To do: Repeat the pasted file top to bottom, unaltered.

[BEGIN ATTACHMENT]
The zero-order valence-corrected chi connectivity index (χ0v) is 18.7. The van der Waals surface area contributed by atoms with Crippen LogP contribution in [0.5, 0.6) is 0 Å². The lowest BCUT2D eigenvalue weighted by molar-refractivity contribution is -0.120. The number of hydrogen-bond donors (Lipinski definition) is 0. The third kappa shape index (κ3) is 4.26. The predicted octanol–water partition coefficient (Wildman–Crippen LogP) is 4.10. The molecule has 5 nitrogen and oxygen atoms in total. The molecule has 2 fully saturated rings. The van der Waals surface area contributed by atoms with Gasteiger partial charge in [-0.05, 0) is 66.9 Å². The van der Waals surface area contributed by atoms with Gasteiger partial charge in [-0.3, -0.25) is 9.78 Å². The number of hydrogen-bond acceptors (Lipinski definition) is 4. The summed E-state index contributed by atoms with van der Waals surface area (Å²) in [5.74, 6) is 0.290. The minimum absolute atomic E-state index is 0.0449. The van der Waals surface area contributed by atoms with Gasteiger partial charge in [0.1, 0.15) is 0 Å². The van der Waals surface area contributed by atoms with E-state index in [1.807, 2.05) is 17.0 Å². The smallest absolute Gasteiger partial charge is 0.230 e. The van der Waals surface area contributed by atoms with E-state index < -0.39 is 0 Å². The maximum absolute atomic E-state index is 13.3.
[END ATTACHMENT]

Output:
The zero-order valence-corrected chi connectivity index (χ0v) is 18.7. The van der Waals surface area contributed by atoms with Crippen LogP contribution in [0.5, 0.6) is 0 Å². The lowest BCUT2D eigenvalue weighted by molar-refractivity contribution is -0.120. The number of hydrogen-bond donors (Lipinski definition) is 0. The third kappa shape index (κ3) is 4.26. The predicted octanol–water partition coefficient (Wildman–Crippen LogP) is 4.10. The molecule has 5 nitrogen and oxygen atoms in total. The molecule has 2 fully saturated rings. The van der Waals surface area contributed by atoms with Gasteiger partial charge in [-0.05, 0) is 66.9 Å². The van der Waals surface area contributed by atoms with Gasteiger partial charge in [-0.3, -0.25) is 9.78 Å². The number of hydrogen-bond acceptors (Lipinski definition) is 4. The summed E-state index contributed by atoms with van der Waals surface area (Å²) in [5.74, 6) is 0.290. The minimum absolute atomic E-state index is 0.0449. The van der Waals surface area contributed by atoms with Gasteiger partial charge in [0.1, 0.15) is 0 Å². The van der Waals surface area contributed by atoms with E-state index in [1.807, 2.05) is 17.0 Å². The smallest absolute Gasteiger partial charge is 0.230 e. The van der Waals surface area contributed by atoms with E-state index < -0.39 is 0 Å². The maximum absolute atomic E-state index is 13.3.